Ballin’ is a habit
Over the last 20 or so years, SUVs have evolved from their rugged roots and proliferated across the automotive market. Compared to other body types, consumers seem to prefer SUVs’ increased cargo space and high driving position, plus whatever off-road pretenses they have. Still, some people enjoy the style and driving experience of lower-riding coupes or sedans. But when the goal is comfort, space, and the projection of image, a big utility body works best. This has helped lead to the fall of the sedan and rise of plush luxury SUVs on the road today.
In the late ‘90s, the Ford Expedition found popularity as a roomy hauler for American families. While that vehicle was meant for utility, Ford’s luxury brand Lincoln borrowed the Expedition platform for their own interpretation. The result: the Navigator. With unique front-end styling, extra interior wood trim, thicker carpets, and a premium sound system, the Navigator was an originator for American luxury SUVs. It’s continued through several generations, always sharing underpinnings with the Expedition, but making further departures in style and features with each model.
Today’s Navigator is a triumph of design and luxury that rolls with the best. Supple leather covers 30-way adjustable seats, the sleek interior packs a 20-speaker system, and available active dampers smooth the ride for the eight passengers it can carry — all becoming of the $100,000 top trim cost. It packs a 450 horsepower twin-turbo V6 (making it the most powerful Lincoln ever) and 10-speed transmission shared with the Ford Raptor pickup, but the drivetrain tune is set for effortless acceleration rather than off-road hooning. Lincoln’s always built luxurious land yachts, and the modern Navigator might be their best yet.
Soon after the Navigator launched, Ford’s cross-town rivals at General Motors scrambled to develop a competitor. In doing so they created one of the most iconic luxury SUVs ever — one that instantly commands reverence for whoever’s baller enough to take the wheel. The Cadillac Escalade is a car everyone’s seen in music videos, paparazzi photos, or slow cruising down the boulevard with subwoofers bumping.
GM used the same formula as Ford, transforming a regular people mover into a luxury legend. Starting with the platform of the Chevy Tahoe, GM Cadillac-ified it with a bodykit, plush interior, shiny wheels and grille, and… not a ton else. With the second generation Escalade’s debut at the glitzy Pebble Beach auto show it really started to catch attention. The bold, angular bodywork surrounded a plush interior swathed in leather and wood. It also made history as the first vehicle in the segment available with 20 inch wheels (chrome, of course) from the factory. It offered a smooth drive becoming of a Cadillac, with far more space than any of the brand’s stodgy sedans. Now in its fourth generation, the Escalade’s wheels have only grown, improving its luxury style but reducing the off-road capability many expect from SUVs.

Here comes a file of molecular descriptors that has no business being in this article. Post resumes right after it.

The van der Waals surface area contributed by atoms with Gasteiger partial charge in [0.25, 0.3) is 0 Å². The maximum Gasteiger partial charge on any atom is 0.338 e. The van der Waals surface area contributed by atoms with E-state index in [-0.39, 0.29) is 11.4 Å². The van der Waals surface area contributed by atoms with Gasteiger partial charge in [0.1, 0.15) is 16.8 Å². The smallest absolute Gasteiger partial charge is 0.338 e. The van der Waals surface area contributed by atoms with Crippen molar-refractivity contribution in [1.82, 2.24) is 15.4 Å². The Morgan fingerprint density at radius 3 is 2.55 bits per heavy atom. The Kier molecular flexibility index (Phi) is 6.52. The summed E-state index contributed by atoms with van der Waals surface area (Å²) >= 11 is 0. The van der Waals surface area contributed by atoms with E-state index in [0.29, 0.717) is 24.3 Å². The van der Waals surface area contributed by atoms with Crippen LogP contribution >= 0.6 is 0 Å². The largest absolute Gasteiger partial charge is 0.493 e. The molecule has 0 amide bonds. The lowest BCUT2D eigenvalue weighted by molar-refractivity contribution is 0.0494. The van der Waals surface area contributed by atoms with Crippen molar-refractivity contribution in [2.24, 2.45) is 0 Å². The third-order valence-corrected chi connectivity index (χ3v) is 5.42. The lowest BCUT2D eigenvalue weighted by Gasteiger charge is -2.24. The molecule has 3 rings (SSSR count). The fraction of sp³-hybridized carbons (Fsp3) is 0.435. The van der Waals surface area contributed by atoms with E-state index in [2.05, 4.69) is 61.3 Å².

But comfort and ruggedness aren’t mutually exclusive in some luxury SUVs. For example, the Range Rover started off as essentially farm equipment, but has maintained off-road ability with each successive generation’s increase in opulence. Its adjustable air suspension lifts it over trail obstacles or floats down a road, plus has different modes for driving on pavement, snow, sand, grass, mud, or gravel. The top-level trim is available with reclining, massaging, heated and cooled dual rear seats with a beverage refrigerator and fold-out tray tables between them. It’s truly an SUV you can have a chauffeur take you around in, or rip up to a snowy mountain chateau. With year-over-year sales increasing and an entire product range around it it — Evoque, Sport, and Velar — the Range Rover proves that luxury SUVs can do anything sedans can, and even more.
Maybe the vehicle that best exemplifies the luxury SUV mystique is the Mercedes-Benz G-Class, better known as the G-Wagen (an abbreviation of Gelandewagen, German for “off-road vehicle”). Initially conceived in the late ‘70s as a warzone-ready military machine, the G-Wagen soon became a status symbol for the rich and famous, despite being, frankly, not all that nice. Tall and narrow, with chunky tires and clattery diesel engines, something about its slab-sided body projected a posh image. Eventually Mercedes realized that people were buying G-Wagens for daily driver duty and primped the interior with wood and leather, and installed strong V8s under the hood — including mighty AMG versions.
The newest G-Wagen is a complete redesign of the classic, although you’d be hard pressed to distinguish it from the outside. The interior, though, represents an extreme upgrade from its predecessor, with a widescreen digital dashboard, color-configurable LED lighting, and state-of-the-art driver assist features. Still, it comes with bumper bars, three locking differentials, and a solid rear axle, making it ready as ever to get off the beaten path.
Mercedes’ GLS deserves mention for the future of upscale SUVs. The current version is plenty nice, but the focus is on passenger capacity rather than outright luxury. That’ll likely change with the next generation, as rumor has it the legendary Maybach badge will be applied to the highest-level trim. Imagine Benz’s biggest vehicle, configured to coddle as few as four passengers — potentially as close to a private jet for the road as an SUV has ever come.
So what is it about luxury SUVs that makes them so popular? They sacrifice driving fun, fuel economy, and arguably elegant style for the pure sake of being big. Perhaps that’s just it: the presence they project for whoever’s inside make the tradeoffs worthwhile, and when they’re as comfortable as they are, who wouldn’t enjoy being in one?